International Women’s Day
On March 8, 1975, the United Nations began celebrating International Women's Day for the first time. This year’s theme for International Women’s Day is Women in the Changing World of Work: Planet 50-50 by 2030. The day is a time to celebrate the social, economic, cultural, and political achievements of women throughout history and across nations. It also marks a call to action for accelerating gender parity.
The MEASURE Evaluation project, funded by the United States Agency for International Development (USAID), recognizes gender parity as a core value and a cross-cutting issue for all of its health activities. In honor of this day, we asked two of our gender experts to talk about their work and the differences they see in attention paid to women in developing countries. Here are excerpts from that conversation with Jessica Fehringer, MHS, PhD, who serves as the gender portfolio manager, and Brittany Iskarpatyoti, MPH, who is the gender research advisor.
Why is it important to focus on helping women?
Brittany Iskarpatyoti (BI): Women’s empowerment reverberates into society. Women often make household decisions and choices for their families. If they have money or control over money, they are more likely to spend it on their children for better nutrition. That makes better families, stronger societies, and more peaceful nations.
Jessica Fehringer (JF): When you think about it, why would you not engage one-half of the population? I’ve seen attention to women’s rights improve over the 16 years since I was in Peace Corps in Malawi. In Peace Corps, we were just starting, but since then people began recognizing about HIV in general that gender-based violence (GVB) and inequitable gender norms were fueling the HIV epidemic.
BI: I was also in Peace Corps (Namibia) but I started when attention was beginning to be paid to male engagement and girls’ empowerment, so for me it was always a starting point. We need to think of it as a global health issue and a health security issue. It’s critical to health security because the burden of care for Ebola and, recently, Zika, falls to women. But it’s also important to global security to engage women in policy and decision making. That will help lead to more stability in governments.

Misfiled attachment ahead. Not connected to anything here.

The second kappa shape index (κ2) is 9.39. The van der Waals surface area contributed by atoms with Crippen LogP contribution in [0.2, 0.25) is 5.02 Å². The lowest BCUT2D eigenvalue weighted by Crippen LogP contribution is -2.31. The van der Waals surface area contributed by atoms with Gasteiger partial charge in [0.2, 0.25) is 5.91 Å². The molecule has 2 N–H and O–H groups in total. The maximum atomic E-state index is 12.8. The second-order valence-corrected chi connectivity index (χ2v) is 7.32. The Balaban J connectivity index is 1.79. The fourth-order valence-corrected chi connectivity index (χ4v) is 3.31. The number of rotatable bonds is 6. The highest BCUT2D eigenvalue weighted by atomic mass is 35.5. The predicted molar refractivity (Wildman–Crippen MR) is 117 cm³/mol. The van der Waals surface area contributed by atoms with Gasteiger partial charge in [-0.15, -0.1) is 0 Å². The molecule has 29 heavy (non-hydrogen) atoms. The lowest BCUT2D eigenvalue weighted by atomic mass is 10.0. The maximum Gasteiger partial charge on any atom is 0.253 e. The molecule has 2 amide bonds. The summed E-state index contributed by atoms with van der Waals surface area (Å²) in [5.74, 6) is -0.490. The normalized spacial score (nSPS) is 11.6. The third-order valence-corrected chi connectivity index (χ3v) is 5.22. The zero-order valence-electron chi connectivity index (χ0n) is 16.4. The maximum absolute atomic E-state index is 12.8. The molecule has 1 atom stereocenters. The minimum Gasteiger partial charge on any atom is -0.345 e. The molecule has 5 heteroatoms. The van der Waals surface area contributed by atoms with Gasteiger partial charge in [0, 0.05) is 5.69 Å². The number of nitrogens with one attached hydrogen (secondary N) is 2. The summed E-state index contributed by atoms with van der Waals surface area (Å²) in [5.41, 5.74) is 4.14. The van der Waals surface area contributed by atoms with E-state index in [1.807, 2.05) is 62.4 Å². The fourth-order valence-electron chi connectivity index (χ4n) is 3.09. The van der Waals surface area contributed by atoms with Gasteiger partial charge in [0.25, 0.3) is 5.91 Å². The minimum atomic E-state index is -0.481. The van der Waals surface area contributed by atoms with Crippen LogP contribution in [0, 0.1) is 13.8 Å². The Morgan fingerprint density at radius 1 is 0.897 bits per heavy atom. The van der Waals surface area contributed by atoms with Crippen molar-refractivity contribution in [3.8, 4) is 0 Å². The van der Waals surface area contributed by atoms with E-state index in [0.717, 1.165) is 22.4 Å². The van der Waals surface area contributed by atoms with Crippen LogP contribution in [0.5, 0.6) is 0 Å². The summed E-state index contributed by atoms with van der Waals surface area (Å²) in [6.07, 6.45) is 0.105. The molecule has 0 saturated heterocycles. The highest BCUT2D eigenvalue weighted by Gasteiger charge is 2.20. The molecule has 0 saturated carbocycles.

What’s the difference between gender issues and women’s issues?
BI: Gender is the vine that entwines all issues. It’s foundational. It’s hard to separate it out.
JF: In addition to gender [issues]—which also impact men—International Women’s Day goes along with the idea of women’s empowerment and recognizing that women do need attention and support in global health. It’s good that anywhere you go, people understand there are unfair gender norms, and public health programs are typically asked to address them.
BI: But not all of those program impacts have been as clear as others.
JF: Yes, research findings on this initially were mixed: For example, if you increase women’s economic power, what changes in the power relationships in the household?
BI: What we do know is that women’s empowerment cannot be achieved in a vacuum. Evidence from some programs that were implemented in the 1990s shows that when men weren’t constructively engaged in women’s economic empowerment programs there was increased violence in the household.
JF: Yes, because empowerment can be viewed as taking something away from men. There is an assumption that men have more power, or should have more power. Everything is to a male standard, from the size of a fire truck ladder, to the height of a countertop, to the size of car seats, and even the dosages for medicines. And when you challenge that, there can be negative repercussions for women and girls.
BI: This imbalance is important in health, as women encounter the health system more often [than men]. They have pregnancy, birth, child care, care after gender-based violence, and—in conflict—women are used as weapons of war.
JF: So we need to empower women, but be mindful of how we are doing this.
What are the positive gains that have been made for women’s health and empowerment?
BI: I think we are doing a better job of looking at girls and how they progress into womanhood; and trying to capture data on that in a more granular level to improve programming.
JF: I agree. In general there is increasing attention to the gaps in data for women and girls and a growing movement to address these.
For more information
MEASURE Evaluation works in many areas to address gender disparity and to improve health and opportunities for women and girls. To find out more, see these selected resources:
- Making Gender Count
- Gender and Health Data and Statistics
- Gender M&E Online Course
- Gender Tools: Indicators and Guides
- How MEASURE Evaluation Supports DREAMS
- Gender Counts: A Systematic Review
- Guidelines for Integrating Gender into an M&E Framework
- Botswana PEPFAR Gender Analysis
- Scale-up Strategy for a Gender-Integrated Health Governance Project
- Transforming Gender Norms, Roles, and Power Dynamics
- Gender Inequality and the Risk of HIV among Married Couples